Sally Fallon Morell and Mary G. Enig, Ph. D. of The Weston A. Price Foundation (WAPF) hold a place in their 1999 “Nourishing Traditions,” for most legumes—if properly soaked and cooked so that phytic acid and enzyme inhibitors are destroyed and difficult-to-digest complex sugars are made more digestible and if legumes are cooked and eaten with at least small amounts of animal protein and animal fat. 

 Morell and Enig write that soybeans, however, should only be eaten sparingly and only after fermentation into miso, tempeh, and natto because the chemical package in soy is so powerful and so dangerous (495-496).  A  commercial method has never been fully developed that renders soy completely safe.  But, more on soy in Mainely Tipping Points 44 .  (Note that tofu is not a fermented soy food.) 

 Morell and Enig are careful to caution that “vegetable protein alone cannot sustain healthy life because it does not contain enough of all of the amino acids that are essential.”  Indeed, “most all plants lack methionine, one of the essential amino acids” (495-496).  Further, both Morell and Enig have made clear repeatedly in the WAPF journal “Wise Traditions” that the current government support for plant-based diets is dangerous and unscientific.          

 In the end, what Paleo diet advocates are asking is why, in the first place eat foods with such high carbohydrate loads, inferior protein, and so many dangerous chemicals —especially when a diet of meat, vegetables, fruits, nuts, and seeds supplies nutrients in dense, safe, satisfying forms. 

 This Paleo question is especially good to contemplate if one is overweight and experiencing the attendant health issues that accompany that condition and are trying to make changes.  Or, if one has ongoing digestive disorders which really must be addressed. 

 

Mainely Tipping Points 42: What’s Wrong With Grains?

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Mainely Tipping Points 42:  May 9, 2012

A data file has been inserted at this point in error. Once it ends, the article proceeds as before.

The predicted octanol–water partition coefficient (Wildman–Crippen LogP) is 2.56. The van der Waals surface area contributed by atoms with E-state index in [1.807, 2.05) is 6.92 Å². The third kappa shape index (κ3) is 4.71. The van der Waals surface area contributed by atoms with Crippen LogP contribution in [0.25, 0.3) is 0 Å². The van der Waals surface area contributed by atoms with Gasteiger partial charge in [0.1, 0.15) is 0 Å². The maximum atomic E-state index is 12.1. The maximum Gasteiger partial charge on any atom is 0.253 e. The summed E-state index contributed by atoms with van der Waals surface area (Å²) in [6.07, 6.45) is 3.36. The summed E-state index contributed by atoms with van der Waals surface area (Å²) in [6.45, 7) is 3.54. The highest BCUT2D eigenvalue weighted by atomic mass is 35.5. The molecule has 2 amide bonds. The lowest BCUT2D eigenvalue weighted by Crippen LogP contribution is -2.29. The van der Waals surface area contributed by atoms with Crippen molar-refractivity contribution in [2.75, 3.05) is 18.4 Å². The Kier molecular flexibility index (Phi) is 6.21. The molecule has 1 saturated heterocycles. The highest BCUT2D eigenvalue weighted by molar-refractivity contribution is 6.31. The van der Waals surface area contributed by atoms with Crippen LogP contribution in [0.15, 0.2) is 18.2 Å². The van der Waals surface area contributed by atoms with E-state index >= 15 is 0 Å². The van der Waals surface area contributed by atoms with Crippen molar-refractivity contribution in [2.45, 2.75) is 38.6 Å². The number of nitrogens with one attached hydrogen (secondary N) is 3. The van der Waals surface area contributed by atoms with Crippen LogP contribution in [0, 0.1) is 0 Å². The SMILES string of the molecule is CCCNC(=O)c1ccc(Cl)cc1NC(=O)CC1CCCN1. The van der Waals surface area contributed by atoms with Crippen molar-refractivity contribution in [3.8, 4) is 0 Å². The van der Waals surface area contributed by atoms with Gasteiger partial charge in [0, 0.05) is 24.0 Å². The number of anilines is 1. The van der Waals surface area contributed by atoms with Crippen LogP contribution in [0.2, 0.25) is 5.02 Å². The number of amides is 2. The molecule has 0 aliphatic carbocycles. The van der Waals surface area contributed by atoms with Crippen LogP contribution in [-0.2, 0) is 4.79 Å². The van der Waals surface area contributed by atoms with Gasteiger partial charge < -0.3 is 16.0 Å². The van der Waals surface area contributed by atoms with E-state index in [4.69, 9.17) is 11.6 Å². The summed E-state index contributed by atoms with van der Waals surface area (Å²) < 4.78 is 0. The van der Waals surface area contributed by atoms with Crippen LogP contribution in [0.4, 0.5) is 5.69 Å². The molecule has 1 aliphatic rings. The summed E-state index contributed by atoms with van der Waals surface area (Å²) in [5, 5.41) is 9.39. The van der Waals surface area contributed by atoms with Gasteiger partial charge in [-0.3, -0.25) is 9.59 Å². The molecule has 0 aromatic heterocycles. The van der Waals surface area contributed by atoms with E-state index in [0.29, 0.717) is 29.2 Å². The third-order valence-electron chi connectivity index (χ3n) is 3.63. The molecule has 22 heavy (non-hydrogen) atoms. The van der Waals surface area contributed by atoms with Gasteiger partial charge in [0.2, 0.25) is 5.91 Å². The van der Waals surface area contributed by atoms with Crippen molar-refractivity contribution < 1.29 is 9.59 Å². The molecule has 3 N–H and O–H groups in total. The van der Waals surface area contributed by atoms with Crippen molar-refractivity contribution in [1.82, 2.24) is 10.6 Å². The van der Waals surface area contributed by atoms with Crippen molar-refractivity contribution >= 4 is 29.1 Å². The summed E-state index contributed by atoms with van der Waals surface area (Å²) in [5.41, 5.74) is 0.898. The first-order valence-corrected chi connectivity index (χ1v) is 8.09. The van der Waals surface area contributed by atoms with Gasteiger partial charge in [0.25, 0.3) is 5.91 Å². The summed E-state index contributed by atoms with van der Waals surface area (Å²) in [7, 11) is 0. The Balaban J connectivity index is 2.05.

Part II:  The Paleo Diet 

What’s Wrong With Grains?

 

Paleo Diet advocates argue that humans are genetically wired to eat meat, foraged vegetables, fruits, nuts, and seeds.  Paleo peoples, they argue, did not eat grains, legumes, or dairy and were, as described in Part I of this series, superbly healthy.

What is it about grains that makes so many, varied researchers (see Part I) forbid us to consume grains or caution us to prepare them properly if we do?

First, we’re eating too many grains on a daily basis.  Luise Light, M.S., Ed.D, wrote WHAT TO EAT, in part, to make the case that Americans are eating way too many grains.  As detailed in Tipping Points 12, Light was hired by the USDA to produce the 1980 food guide.  Light’s team of scientists concurred that two (women/children) to three (men) daily servings of whole grains were optimal.  A serving is usually one piece of bread or one-half cup of grains.  When Light sent the new food guide to the office of the Secretary of Agriculture (a political appointee), it came back changed:   grain servings now numbered six to eleven.  Light was horrified, furious, and feared, especially, that the alteration would increase national risks of obesity and diabetes.    

William David, M.D., a preventive cardiologist who recently published WHEAT BELLY, a “New York Times” bestseller, describes how many feet grain products occupy in the average grocery store (pg. 13).  How much of your grocery store does the bread aisle, the cereal aisle, the pasta aisle, the cracker aisle, the cookie aisle, the chip aisle, the baking aisle, the wheat products in the fresh and frozen food cases, and the store bakery occupy?  How many servings of grains are you eating daily?

Secondly, grains are mostly carbohydrate.  Wheat, David writes, is “70 percent carbohydrate by weight, with protein and indigestible fiber each comprising 10 to 15 percent” and with a tiny bit of fat rounding out the package (32).  Today, a host of American nutritional “experts” promote eating whole-grain products as they are complex carbohydrates, unlike simple sugars. 

But, David writes that the carbohydrate in wheat is split between amylopectin A (75 percent) and amylose (25 percent).  Amylopectin A is “efficiently digested by amylase to glucose, while amylose is much less efficiently digested, some of it making its way to the colon undigested.”  Amylopectin A is the most digestible of the amylopectin forms found in plants, which means that wheat increases blood sugar more than other complex carbohydrates.  In effect, “eating two slices of whole wheat bread is really little different, and often worse, than drinking a can of sugar-sweetened soda or eating a sugary candy bar.” (32).  Indeed, the glycemic index of whole grain bread (72) is higher than sucrose (59) or of a Mars bar (68) (pg. 32). 

Third, grains, like all plants, have developed powerful—and mostly underestimated– chemical properties in order to carry out their life agendas.  Rob Wolf, in THE PALEO SOLUTION, notes that if you eat a grain, “that’s it for the grain.”  But, grains don’t go down “without a fight” and  grains are “remarkably well equipped for chemical warfare” (88).